On a clear May morning by the Eureka Waterfront, a group of community organizers gathered at a former parking lot on the corner of Third and Commercial Streets to check in a wave of transients trading in makeshift camps for homes of corrugated steel.
As the transitioning residents were shown to their shipping container rooms, they were offered complimentary toiletries and showers.
Meanwhile, a group of homeless friends who will not have a place to stay tomorrow, postponed packing their things at the Palco Marsh to circle up and kick around the hacky sack one last time.
“I don’t know where we’re going to go,” marsh resident Windy Sherrell said between hacks. “We’re like family out here.”
After years of contentious planning, the Eureka Police Department will descend upon the Palco marsh tomorrow for what the city hopes is a final sweep of transients illegally camping in the area.
Although some campers have found temporary refuge in the shipping containers, many will have no place to go as the lot fits no more than 40 residents at a time.
Betty Chinn of the Greater Eureka Community Outreach Program, who has been a homeless advocate for 31 years, said she is worried that physical conflict may arise between campers and their evictors tomorrow.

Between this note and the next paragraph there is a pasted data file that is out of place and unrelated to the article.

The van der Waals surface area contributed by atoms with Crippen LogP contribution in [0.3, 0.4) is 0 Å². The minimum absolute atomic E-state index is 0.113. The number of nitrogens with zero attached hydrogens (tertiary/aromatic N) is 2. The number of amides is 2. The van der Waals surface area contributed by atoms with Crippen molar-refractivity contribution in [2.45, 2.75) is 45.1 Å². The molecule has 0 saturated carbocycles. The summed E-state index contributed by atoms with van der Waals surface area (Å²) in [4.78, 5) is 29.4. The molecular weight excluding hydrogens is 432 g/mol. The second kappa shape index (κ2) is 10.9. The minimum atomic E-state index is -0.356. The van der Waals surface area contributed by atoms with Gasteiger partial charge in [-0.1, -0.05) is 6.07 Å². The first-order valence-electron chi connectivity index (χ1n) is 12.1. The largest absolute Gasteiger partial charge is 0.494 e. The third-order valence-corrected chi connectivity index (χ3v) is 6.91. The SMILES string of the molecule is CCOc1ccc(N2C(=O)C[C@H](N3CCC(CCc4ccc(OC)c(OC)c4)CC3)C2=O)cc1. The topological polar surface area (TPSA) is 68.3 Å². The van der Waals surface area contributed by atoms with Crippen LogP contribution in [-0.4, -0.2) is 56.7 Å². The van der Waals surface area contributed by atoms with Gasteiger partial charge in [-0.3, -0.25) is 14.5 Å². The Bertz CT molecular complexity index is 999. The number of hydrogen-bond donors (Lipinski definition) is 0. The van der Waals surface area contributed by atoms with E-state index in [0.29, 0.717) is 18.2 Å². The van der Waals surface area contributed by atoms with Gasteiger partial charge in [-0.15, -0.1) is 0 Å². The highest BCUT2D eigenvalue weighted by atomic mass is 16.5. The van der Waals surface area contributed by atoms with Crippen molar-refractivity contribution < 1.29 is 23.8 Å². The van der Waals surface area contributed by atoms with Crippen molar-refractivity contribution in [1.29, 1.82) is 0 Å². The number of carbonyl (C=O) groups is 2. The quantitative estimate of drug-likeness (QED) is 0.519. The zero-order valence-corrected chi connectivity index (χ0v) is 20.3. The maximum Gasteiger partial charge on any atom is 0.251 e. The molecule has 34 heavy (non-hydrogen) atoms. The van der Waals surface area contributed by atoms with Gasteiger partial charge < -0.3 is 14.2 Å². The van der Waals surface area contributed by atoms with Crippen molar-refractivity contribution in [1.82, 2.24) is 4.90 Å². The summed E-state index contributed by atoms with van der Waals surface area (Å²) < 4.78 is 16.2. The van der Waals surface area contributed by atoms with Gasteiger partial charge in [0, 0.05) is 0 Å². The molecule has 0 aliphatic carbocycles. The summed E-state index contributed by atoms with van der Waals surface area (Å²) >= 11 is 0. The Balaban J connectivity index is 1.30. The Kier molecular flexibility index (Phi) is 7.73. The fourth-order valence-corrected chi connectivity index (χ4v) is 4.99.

“I can’t look, Chinn said. “I’m very emotional.”
For those lucky enough to be offered a temporary shipping container residence, Chinn has provided amenities to make them feel at home.
The containers, which have been sectioned off into four compartments, are each fitted with two cots and residents have been given the option of picking their own container-mates.
“We borrowed the cots from red cross,” Chinn said. “The real beds coming next week are much better, and many of them don’t own a pillow, so we have pillows for them to lift up their spirits.”
Residents can stay in the containers for 90 days, and may be awarded an additional month under special circumstances. The compound also offers 24/7 supervision by mental health and social services professionals. Additionally, Chinn says she plans to cook and serve the residents three meals a day and a Humboldt County Department of Health and Human Services mobile outreach center has been parked on the premises to offer medical care to the transitioning residents.
“They need someone supporting them and guiding them,” Chinn said. “This is really good training to get them ready for finding permanent housing.”
Meanwhile, the clock is ticking for the remainder of the transients living in the palco marsh who will either leave peacefully tomorrow morning or be evicted by force.
Marsh resident John Carbonneau said he plans to leave peacefully tomorrow, but only after he sets fire to his campsite in protest.
“I don’t really care if I get in trouble for it,” Carbonneau said. “I’m gonna burn everything I own. It’s gonna be a smoke show.”
Follow LoCO tomorrow for continuous coverage of the eviction process.